Flying Over Fences, by Rajeev Prasad

A few weeks after my thirty-first birthday, I’d gone broke, thirty-four dollars and twelve cents to my name. My sister, Sonia, bought me a one-way ticket to live with them at their dusty summer ranch in the Central Coast. Pine Needle they call it. For a month we’ve been together here, two Punjabi-Mexican mutts and her husband, Jeremy, living together in what most would consider a cell.

A field of cabbage and a dusty wide road is all that sets them apart from a migrant worker colony, a hundred studio apartments in an old refurbished school building, each room housing a family of six. From the top step of the creaky narrow porch, I watch a lorry pull away with a bin full of cabbage heads. A cloud of diesel hangs over the farmers peeling off white cloth hats and long sleeve shirts, looking like a band of Chicano mummies undressing.

Sonia’s already settled into her rocking chair. Soon she’ll get to stitching quilts. Her hair is turning gray and there’s a long lock of white, a witch lock, right over the side of her face. She’s gained some weight, looking more like Ma did, except that she’s wearing a dry fit athletic tee shirt and Ecco leather sandals.

“Not even wifi, really? We’re not off the grid here,” I say.

“It’s our summer tradition. Rahul. The kids did well because of it. Now they go off to camps on their own.”

“They’re Jeremy’s kids. They don’t even know what to do with me, their uncle,” I say,

“They’ve never spent much time with you,” she says.

“You never brought them to visit in Yuba,” I say.

“Ma came once a year to stay with us for a week, here. Besides, you’ve been in trouble with the law.” Then she adds hastily, “Until now.”

I shrug and find myself making a sputtering horse sound. Then I turn silent and stare back out at the funnels of dust running along the fields. The blazing sun beats down on the rows of green irrigated crops. The few remaining workers wait for their rides, teetering like wilted saplings at the edges of the fields.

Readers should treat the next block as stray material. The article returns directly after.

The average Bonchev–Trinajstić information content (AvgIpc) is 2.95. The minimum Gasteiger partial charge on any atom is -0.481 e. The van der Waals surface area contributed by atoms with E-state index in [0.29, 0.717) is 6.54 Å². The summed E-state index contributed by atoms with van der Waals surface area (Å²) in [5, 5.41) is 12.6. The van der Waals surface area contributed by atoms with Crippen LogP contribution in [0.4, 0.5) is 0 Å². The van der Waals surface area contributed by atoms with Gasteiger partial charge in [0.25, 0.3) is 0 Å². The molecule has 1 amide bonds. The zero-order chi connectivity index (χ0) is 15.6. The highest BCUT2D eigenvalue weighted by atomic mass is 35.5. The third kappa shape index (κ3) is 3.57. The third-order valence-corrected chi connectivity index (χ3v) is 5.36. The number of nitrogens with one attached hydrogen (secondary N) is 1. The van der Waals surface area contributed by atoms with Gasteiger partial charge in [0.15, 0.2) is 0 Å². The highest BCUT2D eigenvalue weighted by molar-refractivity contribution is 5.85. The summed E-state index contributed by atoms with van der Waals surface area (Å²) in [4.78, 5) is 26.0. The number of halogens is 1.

I think back to just a few months ago, when I drove truck six days of the week. The permanent smell of exhaust in my nose, my hands blackened with grease stains, and my pockets lined with green. Then, a couple minor domestic disturbances, a DUI, and slam, bang, one and done, I’m a fucking lowlife clawing my way back to decency. It’s when you turn poor that the predators step in, and the law turned out to be the badest predator of them all.

“Don’t go back to Yuba, whatever you do. There’s nothing left for you there, since Ma died,” Sonia says.

“I’m not planning on it. Anyway, what happened to the junkyard dog?”

Looking up from her quilt, her right eyebrow raises into a triangle.

“From junkyard dog to a happy sheep, who would have thought?” I say.

“Don’t get testy, Rahul. You get testy when other people are in the right. Everybody needs help picking up after a disaster,” she says.

“Ma did too,” I say.

She turns quiet. “I can’t change what happened to Ma.”

“I was there for years trying to hold that house together after dad split.”

“You did good, Rahul, but the house is gone, now. Ma is gone,” she says. “You’ve got to put it behind you.”

“That advice has gotten me nowhere,” I say.

“It takes a while to filter out the noise. This is an important time for you,” she yells after me as I round the corner to the other side of the wrap-around porch.

Sonia cut her ties to our hometown when she started college up near Chico. She waitressed at the local Mexican joint, the type of place that students brought their parents for graduations, old-time Mexican village murals on the walls and fifteen-dollar taco plates. That’s where Jeremy Collins, the historian, first saw her.

He got himself some enchiladas smothered in red sauce, noticed her wearing a tight skirt, then came back the next day. He saw her at the restaurant, then in the classroom. He pegged her in the first week. She didn’t come home for the holidays like all the other freshmen. She went to her professor’s summer home, Pine Needle. Since then, twenty years have gone by and she’s living like royalty out here in the dustbowl.

To the West of their particleboard estate, the real gardens starts to unfold, rich rolling golf courses, an aquarium with the budget of all of Yuba City, then the custom built mansions rolling on green hills and blue seaside. And, on the other side, low-income housing, fruit stands, cabbage fields, a dirty sky, and long and winding roads that lead to corrugated sheds.

The birds here are the only ones that sail between sides, chirping, clawing, and generally making good on their wings. Around the lot, every time I look up a vicious one-eyed bluejay patrols the fence. The king of the bluejays, I call him. A good pellet gun, a king no longer.